My Phonathon program hires about thirty students a year. These are mature, reliable employees whom I’d recommend to any prospective future employer. They’re also, well, young. When I was in university, many of them hadn’t even been born.
So, yeah, they’re different from me. They’re different in terms of girth, taste in music and facility with pop-culture references. And they’re different in the data.
Grads who are just beginning their careers as alumni will lack most of the engagement-related attributes we usually rely on for predictive models: event attendance, volunteer activity, employment updates, a business phone. Therefore, variables that relate to their recent student experience are likely to loom larger for them than for their older counterparts. At the same time, recent grads tend to have a richer variety of data in their records, as database usage has increased across the enterprise through the years.
These two differences mark young alumni as a distinct population: One, differences in the distribution of variables that all alumni share, and two, the existence of variables that only younger alumni can have.
It makes me wonder why I’m still lumping young alumni in with older alumni in my predictive models. You might recall that a while ago I was bragging about how well my Phonathon model worked to predict propensity to give in response to phone solicitation. I also mentioned that, unfortunately, the model under-performed in predicting acquisition of young donors.
Okay, it didn’t under-perform — it failed. I concluded that young alumni need their own, separate model.
Where do we draw the line for “young alumni”? One possibility is that we go with our program’s definition of young alums — for me, that’s anyone who has earned a degree in any of the past three years and is under 35. Others might use graduates of the last decade.
This might be fine, but keep in mind that the training sample in a predictive model doesn’t have to follow the strict definition of the population that the appeal is targeting. We need a critical mass of donors in our sample population in order to train the model, therefore we might be more successful if we drew a larger, more loosely-defined sample. Our sample will include some alumni who are slightly older than the alumni who will get the “young alum” appeal — that’s okay, because they’re in the sample for only one reason: training the model.
However you draw the line, the distinction rests on the answer to this question: Is the data that describes one group different from the data that describes another? They may all be alumni, but can they also be thought of as separate populations, in terms of the data that was collected on them?
If you audit the data in certain tables, you might be able to find an “information bump”. That’s what I call the approximate year in which an institution started collecting and storing a lot more information on incoming students. In the data I’m familiar with, that bump has occured in the last ten to 15 years.
One of the most noticeable areas where data recording has increased is in personal information. Nowadays you can find Social Security Number (or in Canada, Social Insurance Number), religion, ethnicity, next-of-kin information, citizenship, driver’s license status, even eye and hair colour. Auditing these fields will tell you when data collection was ramped up, but probably won’t yield many useful predictors as they don’t have much to do with engagement. Certain types of personal information may also be off limits to you.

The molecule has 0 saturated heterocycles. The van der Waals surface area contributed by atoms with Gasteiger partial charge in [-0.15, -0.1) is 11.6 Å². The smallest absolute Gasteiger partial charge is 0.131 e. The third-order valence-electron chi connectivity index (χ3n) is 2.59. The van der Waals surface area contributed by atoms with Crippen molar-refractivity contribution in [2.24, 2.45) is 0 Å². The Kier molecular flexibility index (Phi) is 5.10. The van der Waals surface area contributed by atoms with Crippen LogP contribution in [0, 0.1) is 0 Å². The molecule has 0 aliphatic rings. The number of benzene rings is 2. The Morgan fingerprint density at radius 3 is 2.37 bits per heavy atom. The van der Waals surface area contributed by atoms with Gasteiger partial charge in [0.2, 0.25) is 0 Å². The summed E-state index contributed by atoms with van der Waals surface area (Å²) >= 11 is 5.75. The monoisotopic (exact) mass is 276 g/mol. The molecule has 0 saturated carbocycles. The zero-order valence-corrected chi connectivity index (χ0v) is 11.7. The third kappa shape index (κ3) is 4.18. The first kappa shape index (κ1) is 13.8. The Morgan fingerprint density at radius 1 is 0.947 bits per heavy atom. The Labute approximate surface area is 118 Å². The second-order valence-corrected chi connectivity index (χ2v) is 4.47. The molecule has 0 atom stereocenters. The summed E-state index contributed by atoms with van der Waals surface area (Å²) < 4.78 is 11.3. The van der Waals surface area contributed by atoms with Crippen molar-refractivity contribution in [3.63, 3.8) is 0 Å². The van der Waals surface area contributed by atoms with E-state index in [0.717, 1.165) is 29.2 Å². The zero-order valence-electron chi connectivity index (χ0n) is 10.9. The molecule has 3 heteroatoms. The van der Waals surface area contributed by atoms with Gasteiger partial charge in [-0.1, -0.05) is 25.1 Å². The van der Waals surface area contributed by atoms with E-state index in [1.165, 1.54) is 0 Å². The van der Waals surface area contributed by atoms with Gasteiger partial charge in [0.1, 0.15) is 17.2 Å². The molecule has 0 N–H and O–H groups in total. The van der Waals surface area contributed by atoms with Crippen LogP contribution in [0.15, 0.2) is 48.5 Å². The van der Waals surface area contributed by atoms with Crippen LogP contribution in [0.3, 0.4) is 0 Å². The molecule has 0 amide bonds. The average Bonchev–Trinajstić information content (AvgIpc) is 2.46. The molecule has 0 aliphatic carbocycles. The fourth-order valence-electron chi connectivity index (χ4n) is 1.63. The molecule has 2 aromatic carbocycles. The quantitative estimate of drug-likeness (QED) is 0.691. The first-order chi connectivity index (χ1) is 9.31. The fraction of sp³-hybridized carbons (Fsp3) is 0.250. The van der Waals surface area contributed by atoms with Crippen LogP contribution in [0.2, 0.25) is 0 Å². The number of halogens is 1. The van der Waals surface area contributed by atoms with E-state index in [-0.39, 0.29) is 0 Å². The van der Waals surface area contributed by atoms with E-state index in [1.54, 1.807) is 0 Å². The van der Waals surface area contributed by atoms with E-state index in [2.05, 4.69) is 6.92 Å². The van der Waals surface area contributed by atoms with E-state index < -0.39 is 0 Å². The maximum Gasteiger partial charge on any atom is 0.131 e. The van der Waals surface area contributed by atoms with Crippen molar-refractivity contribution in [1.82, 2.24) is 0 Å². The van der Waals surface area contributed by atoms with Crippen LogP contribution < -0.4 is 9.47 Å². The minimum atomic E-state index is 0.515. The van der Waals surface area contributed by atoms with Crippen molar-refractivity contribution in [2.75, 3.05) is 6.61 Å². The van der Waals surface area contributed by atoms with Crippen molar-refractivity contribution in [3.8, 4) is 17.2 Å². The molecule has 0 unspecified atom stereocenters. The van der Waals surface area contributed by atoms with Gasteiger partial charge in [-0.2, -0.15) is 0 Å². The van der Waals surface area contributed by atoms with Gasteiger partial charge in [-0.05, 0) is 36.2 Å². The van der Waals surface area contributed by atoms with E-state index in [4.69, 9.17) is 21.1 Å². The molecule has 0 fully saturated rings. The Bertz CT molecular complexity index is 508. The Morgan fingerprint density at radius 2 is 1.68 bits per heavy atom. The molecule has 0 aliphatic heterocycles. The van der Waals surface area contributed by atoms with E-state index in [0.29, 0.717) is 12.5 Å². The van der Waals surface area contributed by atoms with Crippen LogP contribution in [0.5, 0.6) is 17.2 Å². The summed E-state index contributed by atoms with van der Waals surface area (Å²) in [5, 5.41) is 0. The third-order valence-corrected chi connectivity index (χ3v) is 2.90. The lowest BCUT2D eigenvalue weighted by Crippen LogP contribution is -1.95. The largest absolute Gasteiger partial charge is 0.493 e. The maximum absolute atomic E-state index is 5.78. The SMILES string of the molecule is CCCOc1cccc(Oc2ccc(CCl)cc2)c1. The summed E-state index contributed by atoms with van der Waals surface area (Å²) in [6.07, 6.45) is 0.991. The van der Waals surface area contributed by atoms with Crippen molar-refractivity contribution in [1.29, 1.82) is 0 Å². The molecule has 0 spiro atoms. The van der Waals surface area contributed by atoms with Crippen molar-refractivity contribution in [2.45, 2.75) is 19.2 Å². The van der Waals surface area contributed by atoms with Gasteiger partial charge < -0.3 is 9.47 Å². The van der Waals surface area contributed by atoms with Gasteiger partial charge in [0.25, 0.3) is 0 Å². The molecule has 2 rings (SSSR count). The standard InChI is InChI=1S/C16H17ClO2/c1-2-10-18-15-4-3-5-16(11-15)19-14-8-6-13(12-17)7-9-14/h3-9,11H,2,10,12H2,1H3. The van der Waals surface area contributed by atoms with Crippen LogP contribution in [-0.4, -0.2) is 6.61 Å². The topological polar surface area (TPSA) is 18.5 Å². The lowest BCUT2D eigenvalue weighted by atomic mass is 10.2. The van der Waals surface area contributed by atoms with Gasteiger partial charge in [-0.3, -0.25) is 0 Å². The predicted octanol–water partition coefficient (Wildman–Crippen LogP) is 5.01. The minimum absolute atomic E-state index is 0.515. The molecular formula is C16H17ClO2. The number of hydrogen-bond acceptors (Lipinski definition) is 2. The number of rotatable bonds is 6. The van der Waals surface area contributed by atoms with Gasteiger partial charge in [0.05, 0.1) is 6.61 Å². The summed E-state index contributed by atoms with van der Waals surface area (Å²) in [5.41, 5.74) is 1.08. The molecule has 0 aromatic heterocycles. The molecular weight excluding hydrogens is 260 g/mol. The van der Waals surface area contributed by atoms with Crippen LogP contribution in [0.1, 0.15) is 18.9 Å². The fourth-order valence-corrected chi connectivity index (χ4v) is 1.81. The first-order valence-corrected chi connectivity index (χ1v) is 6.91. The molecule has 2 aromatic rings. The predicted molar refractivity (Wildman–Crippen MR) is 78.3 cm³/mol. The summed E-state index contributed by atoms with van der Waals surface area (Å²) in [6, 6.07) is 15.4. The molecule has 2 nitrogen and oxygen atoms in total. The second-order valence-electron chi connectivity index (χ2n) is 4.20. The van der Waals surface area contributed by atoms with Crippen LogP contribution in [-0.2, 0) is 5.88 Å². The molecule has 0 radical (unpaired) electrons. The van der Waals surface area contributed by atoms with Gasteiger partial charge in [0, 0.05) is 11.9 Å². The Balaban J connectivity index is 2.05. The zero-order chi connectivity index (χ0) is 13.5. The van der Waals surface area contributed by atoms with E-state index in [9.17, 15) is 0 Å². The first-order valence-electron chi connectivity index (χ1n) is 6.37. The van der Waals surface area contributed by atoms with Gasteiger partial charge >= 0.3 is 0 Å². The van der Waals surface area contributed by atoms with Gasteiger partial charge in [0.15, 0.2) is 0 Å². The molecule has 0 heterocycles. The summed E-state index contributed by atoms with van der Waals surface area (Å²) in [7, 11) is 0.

Investigate personal information if you can, but be sure to look around for other, more relevant data. Some examples:
- Whether they lived in residence — If you don’t have direct access to this, the answer might be lurking in the alum’s past address data.
- Athletics involvement — Count of activities, or a yes/no indicator.
- Club and society activities — Count of activities, or a yes/no indicator.
- Greek society membership — Yes/no.
- Whether they were transfer students or received all of their degree credits from your institution
- Whether they were employed on campus while a student
- Whether they were recipients of awards, prizes, scholarships or bursaries
- Whether they signed up for Email for Life, or otherwise kept their university email address or other university login active — In my data, more than 98% of the most recent grad class has an active university login. That drops to about 84% for the grad class of 2010, then 38% for 2009. The percentages continue to fall gradually from there. This attrition effect might hide the fact that retaining a student login past graduation is a strong indicator of affinity. I will write more on this topic in a future post.
- Online community membership or activity
Oh, and don’t ignore the usual variables, such as marital status! In any conventional predictive model I’ve ever worked on, having a marital status of “single” in the database was a strong negative predictor of giving. But when I reduced my sample to graduates from the past ten years who were no older than 35, I was surprised to see that predictor turn into a strong positive. Although married alumni were still more likely to give, the “singles” were right behind them — and far ahead of the alumni for whom the marital status was missing. In my new model, I will use both “married” and “single” as predictors. Although the marrieds are more likely to be donors, there are relatively few of them; being coded single in our database could well prove to be a leading predictor of giving. (You will need to know, of course, why some alums are coded and others not. I’m still investigating.)
When September rolls around, I’ll be another three months older, and there’s nothing I can do about that. At least I’ll know my hard-working callers will be well-focused, talking to the recent grads who are most ready to make their very first gift to the Annual Fund.